By Kyle Brennan, Citizen’s News
The bleachers were mostly empty this fall. They’ve been completely barren this winter. If they stay that way for too much longer, local athletics programs may start feeling a financial crunch.
Naugatuck and Woodland boast successful and generally well-supported athletics programs. None of that is likely to change amid or after the pandemic, as the major expenses required to play games are included in the districts’ annual budgets.
But the loss of substantial ticket revenue from limiting fans and canceling games could start catching up in other ways.
In Naugatuck, ticket sales fund 20-25% of the Greyhounds’ athletics budget, according to an estimate by athletic director Brian Mariano this past fall. Mariano said that annual ticket sales can amount to $15,000 in a down year to as much as $25,000 if Naugy hosts the Thanksgiving football game and successful teams draw big crowds.
That lost income can be compared to the savings gained by shortened schedules and the canceled football season
“Since the year has been reduced, a good deal of what we will lose on ticket sales will be made up from the reduced spending on officials, transportation, etc.,” Mariano said. “We will look to use the unused portion of this year’s budget to purchase things for next year. However, the savings from this year will not zero out what we need.”
Mariano cited uniform purchases and replacements as the area “where we can see the biggest struggle with the lost income this year,” potentially delaying the regular replacement cycle that most schools employ.
Woodland generally expects less income from tickets in a general year — athletic director Chris Decker estimated about $1,250 for a “good football game” and a few hundred for each basketball game — but the way the school handles those proceeds is different than they do it in the borough.
Revenue generated by ticket sales at Woodland “goes straight into our athletics account for miscellaneous stuff we don’t necessarily budget for,” Decker said. “Out of that fund, we buy stuff like plaques, pins, All-State dinners, and updating banners — those are expensive to update ($150 per banner), and it seems like we’re always winning division championships.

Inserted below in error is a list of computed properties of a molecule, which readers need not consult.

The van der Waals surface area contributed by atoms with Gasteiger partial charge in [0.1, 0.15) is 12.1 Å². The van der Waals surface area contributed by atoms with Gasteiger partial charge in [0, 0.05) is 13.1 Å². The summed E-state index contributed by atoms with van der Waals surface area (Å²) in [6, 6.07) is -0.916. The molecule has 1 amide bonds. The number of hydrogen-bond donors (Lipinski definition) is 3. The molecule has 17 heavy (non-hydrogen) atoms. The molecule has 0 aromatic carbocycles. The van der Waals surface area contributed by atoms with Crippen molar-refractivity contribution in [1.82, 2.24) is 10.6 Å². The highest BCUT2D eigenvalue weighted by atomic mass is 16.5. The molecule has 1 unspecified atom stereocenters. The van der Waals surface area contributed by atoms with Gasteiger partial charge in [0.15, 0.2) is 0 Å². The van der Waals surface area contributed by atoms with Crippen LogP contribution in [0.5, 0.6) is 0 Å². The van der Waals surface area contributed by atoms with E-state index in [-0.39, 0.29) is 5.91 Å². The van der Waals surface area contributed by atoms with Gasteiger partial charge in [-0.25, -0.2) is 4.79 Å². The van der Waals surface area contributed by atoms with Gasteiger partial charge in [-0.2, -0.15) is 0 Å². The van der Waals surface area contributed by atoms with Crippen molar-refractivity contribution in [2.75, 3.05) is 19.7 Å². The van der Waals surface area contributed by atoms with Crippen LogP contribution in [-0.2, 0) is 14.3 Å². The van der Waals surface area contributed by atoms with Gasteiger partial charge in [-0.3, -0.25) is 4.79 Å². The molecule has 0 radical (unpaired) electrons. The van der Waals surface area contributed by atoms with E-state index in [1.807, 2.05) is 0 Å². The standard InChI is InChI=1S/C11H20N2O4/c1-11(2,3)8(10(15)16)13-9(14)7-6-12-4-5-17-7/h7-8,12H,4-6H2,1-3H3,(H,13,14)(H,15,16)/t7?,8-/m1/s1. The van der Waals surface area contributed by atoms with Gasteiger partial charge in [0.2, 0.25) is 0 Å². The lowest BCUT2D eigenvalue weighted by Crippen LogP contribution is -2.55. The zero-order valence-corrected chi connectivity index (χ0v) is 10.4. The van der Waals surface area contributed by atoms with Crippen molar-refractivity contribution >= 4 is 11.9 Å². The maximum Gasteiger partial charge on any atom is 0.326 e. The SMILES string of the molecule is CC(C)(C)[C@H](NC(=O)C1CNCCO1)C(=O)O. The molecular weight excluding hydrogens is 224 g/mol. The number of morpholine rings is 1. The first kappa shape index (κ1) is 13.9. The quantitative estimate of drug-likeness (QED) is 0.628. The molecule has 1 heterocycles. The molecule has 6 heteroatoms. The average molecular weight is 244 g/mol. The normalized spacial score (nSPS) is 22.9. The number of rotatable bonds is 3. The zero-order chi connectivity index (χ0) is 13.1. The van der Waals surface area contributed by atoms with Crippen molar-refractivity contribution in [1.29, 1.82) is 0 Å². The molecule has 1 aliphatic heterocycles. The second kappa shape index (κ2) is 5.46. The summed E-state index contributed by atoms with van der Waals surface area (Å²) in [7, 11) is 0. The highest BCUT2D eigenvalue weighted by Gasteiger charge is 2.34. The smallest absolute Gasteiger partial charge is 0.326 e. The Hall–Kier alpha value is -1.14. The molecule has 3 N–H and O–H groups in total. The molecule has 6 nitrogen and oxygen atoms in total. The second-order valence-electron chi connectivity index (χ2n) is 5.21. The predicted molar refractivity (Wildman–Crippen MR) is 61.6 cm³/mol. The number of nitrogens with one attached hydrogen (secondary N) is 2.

“We start off with $5,000 a year in that fund [from the previous year] and build it up throughout the year,” Decker continued. “We have the money we need for this year, but the problem we’re going to face is next year as we may not have that protective bubble to start with.”
Region 16’s budget funds essential expenses such as equipment, uniforms, costs for officials and transportation, and coaching stipends. For example, Decker said the region budgets about $23,000 per year for football expenses, not including salaries for coaches.
However, the loss of ticket revenue will negatively impact Woodland’s ability to purchase wish-list items that help improve the athletic programs.
“Sometimes we can buy a big-ticket item with ticket revenue, so that will be the real hurt,” said Decker, who noted that previous purchases from leftover ticket revenue have included cheerleading mats and batting cages. “Something like that is completely out the window for now.”
Decker said that because those items are nonessential, he won’t seek additional funding and will instead wait until fans are allowed to buy tickets to see regularly scheduled games.
“We’re going to have to deal with it as it goes,” Decker said. “I’m not going to ask the community for more money — that would not be understanding of life in a pandemic. If we have to go two years without replacing cages for our basketballs or buying a new trophy case, we can do that.”
Mariano is also confident that Naugy will be able to weather the storm.
“If we return to a normal year next fall, I think we will be fine,” Mariano said. “If not, we could really start to feel some strain. However, I cannot say enough how lucky I am in Naugatuck with the level of support for athletics.”